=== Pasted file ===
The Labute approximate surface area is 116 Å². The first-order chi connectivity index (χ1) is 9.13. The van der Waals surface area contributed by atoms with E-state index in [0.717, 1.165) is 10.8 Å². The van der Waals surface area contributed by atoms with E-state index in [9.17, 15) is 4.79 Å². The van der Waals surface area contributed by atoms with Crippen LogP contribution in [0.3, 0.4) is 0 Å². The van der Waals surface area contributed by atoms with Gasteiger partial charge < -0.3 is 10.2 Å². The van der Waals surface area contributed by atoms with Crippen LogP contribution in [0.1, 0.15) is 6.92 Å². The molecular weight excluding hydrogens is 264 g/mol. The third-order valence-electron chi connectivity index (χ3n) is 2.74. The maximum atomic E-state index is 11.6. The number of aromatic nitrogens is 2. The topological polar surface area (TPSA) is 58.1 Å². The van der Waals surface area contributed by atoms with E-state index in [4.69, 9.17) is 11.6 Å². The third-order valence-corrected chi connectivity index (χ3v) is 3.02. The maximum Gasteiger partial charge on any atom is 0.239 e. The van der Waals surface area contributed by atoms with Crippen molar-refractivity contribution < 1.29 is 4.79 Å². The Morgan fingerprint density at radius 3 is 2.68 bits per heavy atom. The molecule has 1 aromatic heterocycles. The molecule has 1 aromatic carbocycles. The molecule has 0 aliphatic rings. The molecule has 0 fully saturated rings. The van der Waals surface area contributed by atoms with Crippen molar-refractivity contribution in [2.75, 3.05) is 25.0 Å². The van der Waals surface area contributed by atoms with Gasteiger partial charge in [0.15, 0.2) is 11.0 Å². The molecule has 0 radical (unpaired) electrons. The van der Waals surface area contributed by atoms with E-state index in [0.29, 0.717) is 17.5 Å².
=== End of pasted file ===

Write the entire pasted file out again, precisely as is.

The Labute approximate surface area is 116 Å². The first-order chi connectivity index (χ1) is 9.13. The van der Waals surface area contributed by atoms with E-state index in [0.717, 1.165) is 10.8 Å². The van der Waals surface area contributed by atoms with E-state index in [9.17, 15) is 4.79 Å². The van der Waals surface area contributed by atoms with Crippen LogP contribution in [0.3, 0.4) is 0 Å². The van der Waals surface area contributed by atoms with Gasteiger partial charge < -0.3 is 10.2 Å². The van der Waals surface area contributed by atoms with Crippen LogP contribution in [0.1, 0.15) is 6.92 Å². The molecular weight excluding hydrogens is 264 g/mol. The third-order valence-electron chi connectivity index (χ3n) is 2.74. The maximum atomic E-state index is 11.6. The number of aromatic nitrogens is 2. The topological polar surface area (TPSA) is 58.1 Å². The van der Waals surface area contributed by atoms with E-state index in [4.69, 9.17) is 11.6 Å². The third-order valence-corrected chi connectivity index (χ3v) is 3.02. The maximum Gasteiger partial charge on any atom is 0.239 e. The van der Waals surface area contributed by atoms with Crippen molar-refractivity contribution < 1.29 is 4.79 Å². The Morgan fingerprint density at radius 3 is 2.68 bits per heavy atom. The molecule has 1 aromatic heterocycles. The molecule has 1 aromatic carbocycles. The molecule has 0 aliphatic rings. The molecule has 0 fully saturated rings. The van der Waals surface area contributed by atoms with Crippen molar-refractivity contribution in [2.75, 3.05) is 25.0 Å². The van der Waals surface area contributed by atoms with Gasteiger partial charge in [0.15, 0.2) is 11.0 Å². The molecule has 0 radical (unpaired) electrons. The van der Waals surface area contributed by atoms with E-state index in [0.29, 0.717) is 17.5 Å².